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Ambiturner006
03/02/2017, 09:27 AM
I recently started my first ever saltwater tank with live rock from the coast of Florida. After a couple weeks of quiet, a mantis shrimp revealed itself. I decided it was probably best to rehome it, so I pulled out the rock it was burrowing in and placed it in a spare 10g aquarium while we figured out his new permanent living arrangements.

As we moved the rock, we purposely placed it so we could see inside the burrow, and we saw what looked like a wriggling white mass inside. I didn't think much of it at the time, but this morning I woke up and there are thousands of tiny, free swimming mantis shrimp in this aquarium. All in the course of a day and a half.

I've read up and realize that it's basically impossible to save them at this point, even if I wanted to and had the resources. But either way, I thought it was pretty spectacular and it just made me love the hobby a little bit more.

Also, this may sound horrible, but if I know I can't save them, should I consider them a food source for the royal gramma and seaweed blenny that also came with the live rock? Maybe scoop some back into the main tank while they're still alive, or is that awful?

https://uploads.tapatalk-cdn.com/20170302/cfef22ad02357d1b9ea9520359ac68c3.jpg

https://uploads.tapatalk-cdn.com/20170302/6fd89f95dbf3dc059d2d41f32005d7c2.jpg

https://uploads.tapatalk-cdn.com/20170302/ce013970ca8f66d0dfc631859732cf15.jpg

Gonodactylus
03/02/2017, 10:44 AM
They appear to be Neogonodactylus larvae. The female lays her eggs usually on the new or full moon and broods them for three weeks. After the hatch, the larvae avoid light (negative phototaxis) and are positively attracted to one another. This causes them to clump together in the bottom of the burrow. The larvae remain with their mother in the cavity for about a week undergoing three molts while living off of stored yolk. When they molt for the third time the yolk is exhausted and the larvae are transparent. The third molt occurs during the night and at first light the now photo-positive larvae swim out of the cavity and up into the plankton. By this time they have lost their attraction to the substrate (Negative thigmotaxis). The timing of the molt at which the larvae enter the plankton is determined by when the mother lays the eggs. Given that it takes the developing young a month to enter the plankton (3 weeks to hatch and a week in the cavity), by laying her eggs on the full or new moon this ensures that they will be carried off shore by spring tides. They will remain in the plankton for about two months and molt three or four times. There is one final molt while the larvae are in the plankton developing into postlarvae that look more like a miniature adult 7-9 mm long. During the night the postlarvae will settle on the substrate occupying cracks and crevices. In a few days they will assume adult coloration and molt to the adult form. From the time the mother lays her eggs to the postlarvae molting to juvenile form takes about three to four months depending on temperature, food and the larva locating the right substrate to settle.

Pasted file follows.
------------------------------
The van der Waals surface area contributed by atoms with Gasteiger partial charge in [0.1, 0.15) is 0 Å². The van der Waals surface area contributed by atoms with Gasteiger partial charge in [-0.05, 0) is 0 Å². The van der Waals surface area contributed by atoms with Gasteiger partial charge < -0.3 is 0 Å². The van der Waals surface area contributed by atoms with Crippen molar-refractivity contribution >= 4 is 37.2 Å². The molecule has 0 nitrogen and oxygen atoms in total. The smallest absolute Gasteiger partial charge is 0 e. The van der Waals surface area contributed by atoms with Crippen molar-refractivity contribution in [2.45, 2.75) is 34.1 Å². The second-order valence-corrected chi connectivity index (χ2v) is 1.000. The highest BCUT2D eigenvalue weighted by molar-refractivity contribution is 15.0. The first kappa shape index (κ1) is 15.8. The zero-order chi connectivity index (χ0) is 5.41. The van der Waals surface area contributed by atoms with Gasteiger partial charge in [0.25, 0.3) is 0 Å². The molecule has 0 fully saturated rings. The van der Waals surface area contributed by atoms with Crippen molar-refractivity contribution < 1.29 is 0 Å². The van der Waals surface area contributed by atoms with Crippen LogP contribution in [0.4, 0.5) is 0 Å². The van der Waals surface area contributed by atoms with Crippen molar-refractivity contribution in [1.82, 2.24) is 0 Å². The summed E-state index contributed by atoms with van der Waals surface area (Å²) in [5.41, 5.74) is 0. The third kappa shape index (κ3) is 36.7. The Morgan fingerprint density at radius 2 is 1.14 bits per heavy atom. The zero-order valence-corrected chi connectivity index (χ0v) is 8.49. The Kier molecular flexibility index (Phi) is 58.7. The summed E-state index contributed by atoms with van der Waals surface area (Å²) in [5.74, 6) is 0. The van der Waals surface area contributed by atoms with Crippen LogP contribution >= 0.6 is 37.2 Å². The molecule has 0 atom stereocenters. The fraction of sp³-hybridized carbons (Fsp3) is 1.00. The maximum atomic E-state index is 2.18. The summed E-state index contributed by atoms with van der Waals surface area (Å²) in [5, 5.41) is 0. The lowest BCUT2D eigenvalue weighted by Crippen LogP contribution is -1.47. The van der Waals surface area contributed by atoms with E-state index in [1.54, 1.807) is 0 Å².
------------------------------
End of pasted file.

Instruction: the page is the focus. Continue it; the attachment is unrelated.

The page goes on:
Stomatopod larvae make excellent food. I use them to feed octopus paralarvae.

Roy

Ambiturner006
03/02/2017, 11:19 AM
They appear to be Neogonodactylus larvae. The female lays her eggs usually on the new or full moon and broods them for three weeks. After the hatch, the larvae avoid light (negative phototaxis) and are positively attracted to one another. This causes them to clump together in the bottom of the burrow. The larvae remain with their mother in the cavity for about a week undergoing three molts while living off of stored yolk. When they molt for the third time the yolk is exhausted and the larvae are transparent. The third molt occurs during the night and at first light the now photo-positive larvae swim out of the cavity and up into the plankton. By this time they have lost their attraction to the substrate (Negative thigmotaxis). The timing of the molt at which the larvae enter the plankton is determined by when the mother lays the eggs. Given that it takes the developing young a month to enter the plankton (3 weeks to hatch and a week in the cavity), by laying her eggs on the full or new moon this ensures that they will be carried off shore by spring tides. They will remain in the plankton for about two months and molt three or four times. There is one final molt while the larvae are in the plankton developing into postlarvae that look more like a miniature adult 7-9 mm long. During the night the postlarvae will settle on the substrate occupying cracks and crevices. In a few days they will assume adult coloration and molt to the adult form. From the time the mother lays her eggs to the postlarvae molting to juvenile form takes about three to four months depending on temperature, food and the larva locating the right substrate to settle.



Stomatopod larvae make excellent food. I use them to feed octopus paralarvae.



Roy



Thank you so much for the information! Mantis shrimp really are fascinating. I just wish they played well with others.